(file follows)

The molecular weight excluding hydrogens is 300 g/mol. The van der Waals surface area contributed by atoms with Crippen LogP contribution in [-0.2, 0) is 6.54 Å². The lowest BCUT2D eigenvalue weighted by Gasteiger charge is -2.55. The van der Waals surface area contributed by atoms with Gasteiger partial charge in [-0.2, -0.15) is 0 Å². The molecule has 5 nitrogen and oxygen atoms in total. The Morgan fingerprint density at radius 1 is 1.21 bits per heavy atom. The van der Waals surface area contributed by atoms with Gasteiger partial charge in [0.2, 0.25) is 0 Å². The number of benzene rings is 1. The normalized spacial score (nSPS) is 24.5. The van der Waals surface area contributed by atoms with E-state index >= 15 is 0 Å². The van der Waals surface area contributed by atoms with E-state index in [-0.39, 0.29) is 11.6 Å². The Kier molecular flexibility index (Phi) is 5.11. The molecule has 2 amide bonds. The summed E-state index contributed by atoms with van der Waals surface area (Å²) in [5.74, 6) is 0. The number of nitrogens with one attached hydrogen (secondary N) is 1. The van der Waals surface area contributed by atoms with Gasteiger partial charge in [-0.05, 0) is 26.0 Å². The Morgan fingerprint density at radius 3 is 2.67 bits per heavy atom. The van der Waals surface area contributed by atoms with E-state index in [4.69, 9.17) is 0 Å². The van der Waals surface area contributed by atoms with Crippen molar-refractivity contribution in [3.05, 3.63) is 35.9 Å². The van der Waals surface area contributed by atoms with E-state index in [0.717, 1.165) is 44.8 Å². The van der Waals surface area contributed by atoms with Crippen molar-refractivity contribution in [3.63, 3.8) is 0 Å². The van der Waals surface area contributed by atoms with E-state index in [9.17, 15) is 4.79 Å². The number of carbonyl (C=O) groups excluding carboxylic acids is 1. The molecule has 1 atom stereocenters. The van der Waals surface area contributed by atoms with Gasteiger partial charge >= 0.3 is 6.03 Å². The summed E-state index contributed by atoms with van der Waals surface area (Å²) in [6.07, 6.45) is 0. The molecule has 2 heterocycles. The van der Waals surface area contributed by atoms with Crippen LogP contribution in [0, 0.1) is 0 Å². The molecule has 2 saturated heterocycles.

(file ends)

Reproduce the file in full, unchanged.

The molecular weight excluding hydrogens is 300 g/mol. The van der Waals surface area contributed by atoms with Crippen LogP contribution in [-0.2, 0) is 6.54 Å². The lowest BCUT2D eigenvalue weighted by Gasteiger charge is -2.55. The van der Waals surface area contributed by atoms with Gasteiger partial charge in [-0.2, -0.15) is 0 Å². The molecule has 5 nitrogen and oxygen atoms in total. The Morgan fingerprint density at radius 1 is 1.21 bits per heavy atom. The van der Waals surface area contributed by atoms with Gasteiger partial charge in [0.2, 0.25) is 0 Å². The number of benzene rings is 1. The normalized spacial score (nSPS) is 24.5. The van der Waals surface area contributed by atoms with E-state index >= 15 is 0 Å². The van der Waals surface area contributed by atoms with E-state index in [-0.39, 0.29) is 11.6 Å². The Kier molecular flexibility index (Phi) is 5.11. The molecule has 2 amide bonds. The summed E-state index contributed by atoms with van der Waals surface area (Å²) in [5.74, 6) is 0. The number of nitrogens with one attached hydrogen (secondary N) is 1. The van der Waals surface area contributed by atoms with Gasteiger partial charge in [-0.05, 0) is 26.0 Å². The Morgan fingerprint density at radius 3 is 2.67 bits per heavy atom. The van der Waals surface area contributed by atoms with E-state index in [4.69, 9.17) is 0 Å². The van der Waals surface area contributed by atoms with Crippen molar-refractivity contribution in [3.05, 3.63) is 35.9 Å². The van der Waals surface area contributed by atoms with E-state index in [0.717, 1.165) is 44.8 Å². The van der Waals surface area contributed by atoms with Crippen molar-refractivity contribution in [3.63, 3.8) is 0 Å². The van der Waals surface area contributed by atoms with E-state index in [9.17, 15) is 4.79 Å². The number of carbonyl (C=O) groups excluding carboxylic acids is 1. The molecule has 1 atom stereocenters. The van der Waals surface area contributed by atoms with Gasteiger partial charge >= 0.3 is 6.03 Å². The summed E-state index contributed by atoms with van der Waals surface area (Å²) in [6.07, 6.45) is 0. The molecule has 2 heterocycles. The van der Waals surface area contributed by atoms with Crippen LogP contribution in [0, 0.1) is 0 Å². The molecule has 2 saturated heterocycles.